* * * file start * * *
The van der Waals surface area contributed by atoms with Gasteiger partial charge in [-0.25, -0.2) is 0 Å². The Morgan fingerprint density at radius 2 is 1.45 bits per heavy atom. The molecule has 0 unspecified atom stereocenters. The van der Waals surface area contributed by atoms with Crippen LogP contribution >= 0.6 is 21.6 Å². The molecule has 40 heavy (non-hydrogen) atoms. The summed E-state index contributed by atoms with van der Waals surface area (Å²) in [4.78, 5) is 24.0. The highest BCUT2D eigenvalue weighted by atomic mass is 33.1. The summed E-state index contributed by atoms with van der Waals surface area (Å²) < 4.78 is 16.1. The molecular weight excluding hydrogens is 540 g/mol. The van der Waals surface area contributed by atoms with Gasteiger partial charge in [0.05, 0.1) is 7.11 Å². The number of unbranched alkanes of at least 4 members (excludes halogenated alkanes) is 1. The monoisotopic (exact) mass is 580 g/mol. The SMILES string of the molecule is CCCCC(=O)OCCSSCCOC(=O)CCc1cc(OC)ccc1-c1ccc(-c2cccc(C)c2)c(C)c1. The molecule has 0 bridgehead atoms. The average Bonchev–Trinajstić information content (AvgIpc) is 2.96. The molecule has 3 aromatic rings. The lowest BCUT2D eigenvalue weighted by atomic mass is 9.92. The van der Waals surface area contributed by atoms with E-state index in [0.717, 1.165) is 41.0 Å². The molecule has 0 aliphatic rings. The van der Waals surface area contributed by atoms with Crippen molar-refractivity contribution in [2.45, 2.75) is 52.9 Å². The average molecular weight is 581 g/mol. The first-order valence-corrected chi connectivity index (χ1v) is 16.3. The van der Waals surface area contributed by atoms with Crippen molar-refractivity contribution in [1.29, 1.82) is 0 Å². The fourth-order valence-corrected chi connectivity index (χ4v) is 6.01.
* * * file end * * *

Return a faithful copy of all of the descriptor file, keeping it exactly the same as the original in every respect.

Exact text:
The van der Waals surface area contributed by atoms with Gasteiger partial charge in [-0.25, -0.2) is 0 Å². The Morgan fingerprint density at radius 2 is 1.45 bits per heavy atom. The molecule has 0 unspecified atom stereocenters. The van der Waals surface area contributed by atoms with Crippen LogP contribution >= 0.6 is 21.6 Å². The molecule has 40 heavy (non-hydrogen) atoms. The summed E-state index contributed by atoms with van der Waals surface area (Å²) in [4.78, 5) is 24.0. The highest BCUT2D eigenvalue weighted by atomic mass is 33.1. The summed E-state index contributed by atoms with van der Waals surface area (Å²) < 4.78 is 16.1. The molecular weight excluding hydrogens is 540 g/mol. The van der Waals surface area contributed by atoms with Gasteiger partial charge in [0.05, 0.1) is 7.11 Å². The number of unbranched alkanes of at least 4 members (excludes halogenated alkanes) is 1. The monoisotopic (exact) mass is 580 g/mol. The SMILES string of the molecule is CCCCC(=O)OCCSSCCOC(=O)CCc1cc(OC)ccc1-c1ccc(-c2cccc(C)c2)c(C)c1. The molecule has 0 bridgehead atoms. The average Bonchev–Trinajstić information content (AvgIpc) is 2.96. The molecule has 3 aromatic rings. The lowest BCUT2D eigenvalue weighted by atomic mass is 9.92. The van der Waals surface area contributed by atoms with E-state index in [0.717, 1.165) is 41.0 Å². The molecule has 0 aliphatic rings. The van der Waals surface area contributed by atoms with Crippen molar-refractivity contribution in [2.45, 2.75) is 52.9 Å². The average molecular weight is 581 g/mol. The first-order valence-corrected chi connectivity index (χ1v) is 16.3. The van der Waals surface area contributed by atoms with Crippen molar-refractivity contribution in [1.29, 1.82) is 0 Å². The fourth-order valence-corrected chi connectivity index (χ4v) is 6.01.